Conducting market research is not a quick process, so it requires thoughtful planning. You may handle this research on your own or hire a third-party market research company to manage the process on your behalf. The steps below will guide you through developing a market research strategy that benefits your startup.
Step 1. Define your research purpose
The first step in market research for startups is to determine what questions you hope to answer through this research. From those questions, you can develop projected results that will help reveal the overall purpose of your research. Understanding the purpose from the beginning will be an asset in identifying the best approach to selecting subjects, composing questions, and testing product designs.
Examples of market research purpose include:
- Confirming consumers’ biggest pain point and whether your product meets their needs
- Tracking and predicting relevant industry trends
- Determining consumer spending capacity for a product/service
- Gauging the market infiltration of your competitors
Step 2. Study your target market and competitors closely
It’s important to take time to study existing information about your target market, your competitors, and your target demographic. Growing your knowledge base about all of these factors in advance will strengthen the relevancy of your research.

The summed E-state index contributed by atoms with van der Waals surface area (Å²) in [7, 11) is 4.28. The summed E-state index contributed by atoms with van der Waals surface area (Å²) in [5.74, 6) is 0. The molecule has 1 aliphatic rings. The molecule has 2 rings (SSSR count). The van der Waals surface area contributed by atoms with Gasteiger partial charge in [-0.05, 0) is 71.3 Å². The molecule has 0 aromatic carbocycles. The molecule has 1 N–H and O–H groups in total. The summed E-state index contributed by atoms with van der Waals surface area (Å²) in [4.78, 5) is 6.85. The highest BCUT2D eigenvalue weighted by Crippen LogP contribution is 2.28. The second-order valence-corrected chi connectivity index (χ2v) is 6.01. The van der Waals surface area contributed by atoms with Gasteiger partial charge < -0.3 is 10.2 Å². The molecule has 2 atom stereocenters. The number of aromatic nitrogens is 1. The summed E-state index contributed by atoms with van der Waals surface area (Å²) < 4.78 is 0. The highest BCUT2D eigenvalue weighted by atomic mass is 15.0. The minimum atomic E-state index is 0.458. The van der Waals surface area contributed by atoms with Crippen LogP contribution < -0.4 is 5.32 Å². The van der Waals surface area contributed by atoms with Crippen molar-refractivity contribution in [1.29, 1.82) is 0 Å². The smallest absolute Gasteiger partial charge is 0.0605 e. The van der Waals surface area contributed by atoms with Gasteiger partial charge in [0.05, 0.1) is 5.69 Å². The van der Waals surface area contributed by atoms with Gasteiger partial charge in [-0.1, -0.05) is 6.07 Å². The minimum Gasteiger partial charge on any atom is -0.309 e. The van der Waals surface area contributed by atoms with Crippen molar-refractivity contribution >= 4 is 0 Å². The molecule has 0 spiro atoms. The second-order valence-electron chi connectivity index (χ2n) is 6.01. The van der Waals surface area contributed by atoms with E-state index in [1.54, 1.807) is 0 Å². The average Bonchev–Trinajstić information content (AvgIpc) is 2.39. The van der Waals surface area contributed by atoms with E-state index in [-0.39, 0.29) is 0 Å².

When working on demographics, a buyer persona template can be a useful tool to help segment the consumer audience into smaller groups for better targeting. Understanding each group’s behaviors and motivation can lead to research findings that resonate deeply with your customer base.
Step 3. Choose the right type and method for your needs
The best type of market research for your business will depend on the purpose you aim to achieve. If your goal is a broad-scope industry view, secondary research examining existing data may provide you with all the information you need. But if your strategy is to clarify specific details about your customer base, you will need to collect new data through primary research.
The ideal method for data collection also depends on the end goal. Quantitative research methods such as surveys create data useful in making market predictions. Qualitative research methods like focus groups and in-depth interviews offer more personal and subjective responses from participants. Such responses are valuable when seeking direct consumer insight on your product or service and on brand awareness.
Step 4. Recruit appropriate research subjects
If you are pursuing primary research, the subjects involved in your study should be capable of providing insights that are directly relevant and valuable to your market research goals. Recruitment methods can vary from social media posts to hiring third-party market research firms and incentivizing participation.
Seek out existing customers, former customers, and potential customers to create a full spectrum view of your market and product. Other potential sources for research participants include:
- Recent customers
- Customers who did not complete their purchase
- Word of mouth among both personal and professional networks
Step 5. Conduct your research